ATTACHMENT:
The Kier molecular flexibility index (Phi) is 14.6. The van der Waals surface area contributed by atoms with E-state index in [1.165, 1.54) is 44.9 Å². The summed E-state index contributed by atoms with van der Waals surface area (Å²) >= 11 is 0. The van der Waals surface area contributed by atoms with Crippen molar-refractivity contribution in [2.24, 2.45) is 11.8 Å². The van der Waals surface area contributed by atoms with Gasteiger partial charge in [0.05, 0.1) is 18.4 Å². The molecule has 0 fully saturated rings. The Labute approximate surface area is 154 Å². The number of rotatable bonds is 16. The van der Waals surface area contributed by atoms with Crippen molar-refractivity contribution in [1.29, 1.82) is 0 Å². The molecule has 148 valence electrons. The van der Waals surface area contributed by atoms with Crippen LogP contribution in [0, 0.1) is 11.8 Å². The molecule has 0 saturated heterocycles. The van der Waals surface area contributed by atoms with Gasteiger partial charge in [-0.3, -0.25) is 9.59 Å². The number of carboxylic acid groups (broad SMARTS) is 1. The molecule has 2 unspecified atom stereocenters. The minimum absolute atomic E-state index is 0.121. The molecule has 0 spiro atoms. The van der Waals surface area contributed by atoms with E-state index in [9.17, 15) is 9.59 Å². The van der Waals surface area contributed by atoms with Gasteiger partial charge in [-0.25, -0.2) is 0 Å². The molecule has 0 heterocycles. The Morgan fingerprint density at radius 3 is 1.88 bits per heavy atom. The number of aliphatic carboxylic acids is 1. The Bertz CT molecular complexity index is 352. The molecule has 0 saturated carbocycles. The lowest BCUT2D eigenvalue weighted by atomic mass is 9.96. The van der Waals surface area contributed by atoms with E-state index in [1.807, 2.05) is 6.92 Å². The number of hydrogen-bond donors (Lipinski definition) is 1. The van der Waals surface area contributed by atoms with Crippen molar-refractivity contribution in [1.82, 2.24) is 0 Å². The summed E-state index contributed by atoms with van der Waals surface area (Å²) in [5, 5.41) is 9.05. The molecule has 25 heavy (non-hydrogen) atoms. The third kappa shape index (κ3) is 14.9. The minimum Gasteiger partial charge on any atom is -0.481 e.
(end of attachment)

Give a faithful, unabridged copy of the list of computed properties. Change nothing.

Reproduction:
The Kier molecular flexibility index (Phi) is 14.6. The van der Waals surface area contributed by atoms with E-state index in [1.165, 1.54) is 44.9 Å². The summed E-state index contributed by atoms with van der Waals surface area (Å²) >= 11 is 0. The van der Waals surface area contributed by atoms with Crippen molar-refractivity contribution in [2.24, 2.45) is 11.8 Å². The van der Waals surface area contributed by atoms with Gasteiger partial charge in [0.05, 0.1) is 18.4 Å². The molecule has 0 fully saturated rings. The Labute approximate surface area is 154 Å². The number of rotatable bonds is 16. The van der Waals surface area contributed by atoms with Crippen molar-refractivity contribution in [1.29, 1.82) is 0 Å². The molecule has 148 valence electrons. The van der Waals surface area contributed by atoms with Crippen LogP contribution in [0, 0.1) is 11.8 Å². The molecule has 0 saturated heterocycles. The van der Waals surface area contributed by atoms with Gasteiger partial charge in [-0.3, -0.25) is 9.59 Å². The number of carboxylic acid groups (broad SMARTS) is 1. The molecule has 2 unspecified atom stereocenters. The minimum absolute atomic E-state index is 0.121. The molecule has 0 spiro atoms. The van der Waals surface area contributed by atoms with E-state index in [9.17, 15) is 9.59 Å². The van der Waals surface area contributed by atoms with Gasteiger partial charge in [-0.25, -0.2) is 0 Å². The molecule has 0 heterocycles. The Morgan fingerprint density at radius 3 is 1.88 bits per heavy atom. The number of aliphatic carboxylic acids is 1. The Bertz CT molecular complexity index is 352. The molecule has 0 saturated carbocycles. The lowest BCUT2D eigenvalue weighted by atomic mass is 9.96. The van der Waals surface area contributed by atoms with E-state index in [1.807, 2.05) is 6.92 Å². The number of hydrogen-bond donors (Lipinski definition) is 1. The van der Waals surface area contributed by atoms with Crippen molar-refractivity contribution in [1.82, 2.24) is 0 Å². The summed E-state index contributed by atoms with van der Waals surface area (Å²) in [5, 5.41) is 9.05. The molecule has 25 heavy (non-hydrogen) atoms. The third kappa shape index (κ3) is 14.9. The minimum Gasteiger partial charge on any atom is -0.481 e.